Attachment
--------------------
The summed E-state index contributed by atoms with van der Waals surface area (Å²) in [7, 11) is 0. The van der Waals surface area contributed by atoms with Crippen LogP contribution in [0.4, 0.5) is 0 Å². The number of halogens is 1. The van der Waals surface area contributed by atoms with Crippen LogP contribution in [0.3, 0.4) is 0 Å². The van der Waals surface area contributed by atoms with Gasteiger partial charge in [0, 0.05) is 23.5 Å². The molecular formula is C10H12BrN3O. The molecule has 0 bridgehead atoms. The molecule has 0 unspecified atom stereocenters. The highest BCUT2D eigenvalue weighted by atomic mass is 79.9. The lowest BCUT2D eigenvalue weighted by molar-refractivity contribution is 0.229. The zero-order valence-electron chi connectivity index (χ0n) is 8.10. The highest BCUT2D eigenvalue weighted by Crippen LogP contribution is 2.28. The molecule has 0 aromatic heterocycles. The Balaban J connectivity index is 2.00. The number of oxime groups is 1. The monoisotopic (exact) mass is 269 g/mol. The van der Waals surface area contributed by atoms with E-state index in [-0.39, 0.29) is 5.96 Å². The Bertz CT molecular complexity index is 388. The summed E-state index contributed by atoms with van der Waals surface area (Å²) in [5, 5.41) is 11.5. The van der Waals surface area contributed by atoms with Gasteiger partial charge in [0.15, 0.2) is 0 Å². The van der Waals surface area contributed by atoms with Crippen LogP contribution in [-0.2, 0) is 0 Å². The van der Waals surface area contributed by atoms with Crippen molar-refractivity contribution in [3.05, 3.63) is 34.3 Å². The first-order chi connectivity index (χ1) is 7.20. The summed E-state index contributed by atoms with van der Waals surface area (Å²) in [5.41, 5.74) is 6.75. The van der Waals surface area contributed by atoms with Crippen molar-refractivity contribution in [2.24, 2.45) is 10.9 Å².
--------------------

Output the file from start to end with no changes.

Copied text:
The summed E-state index contributed by atoms with van der Waals surface area (Å²) in [7, 11) is 0. The van der Waals surface area contributed by atoms with Crippen LogP contribution in [0.4, 0.5) is 0 Å². The number of halogens is 1. The van der Waals surface area contributed by atoms with Crippen LogP contribution in [0.3, 0.4) is 0 Å². The van der Waals surface area contributed by atoms with Gasteiger partial charge in [0, 0.05) is 23.5 Å². The molecular formula is C10H12BrN3O. The molecule has 0 bridgehead atoms. The molecule has 0 unspecified atom stereocenters. The highest BCUT2D eigenvalue weighted by atomic mass is 79.9. The lowest BCUT2D eigenvalue weighted by molar-refractivity contribution is 0.229. The zero-order valence-electron chi connectivity index (χ0n) is 8.10. The highest BCUT2D eigenvalue weighted by Crippen LogP contribution is 2.28. The molecule has 0 aromatic heterocycles. The Balaban J connectivity index is 2.00. The number of oxime groups is 1. The monoisotopic (exact) mass is 269 g/mol. The van der Waals surface area contributed by atoms with E-state index in [-0.39, 0.29) is 5.96 Å². The Bertz CT molecular complexity index is 388. The summed E-state index contributed by atoms with van der Waals surface area (Å²) in [5, 5.41) is 11.5. The van der Waals surface area contributed by atoms with Gasteiger partial charge in [0.15, 0.2) is 0 Å². The van der Waals surface area contributed by atoms with Crippen LogP contribution in [-0.2, 0) is 0 Å². The van der Waals surface area contributed by atoms with Crippen molar-refractivity contribution in [3.05, 3.63) is 34.3 Å². The first-order chi connectivity index (χ1) is 7.20. The summed E-state index contributed by atoms with van der Waals surface area (Å²) in [5.41, 5.74) is 6.75. The van der Waals surface area contributed by atoms with Crippen molar-refractivity contribution in [2.24, 2.45) is 10.9 Å².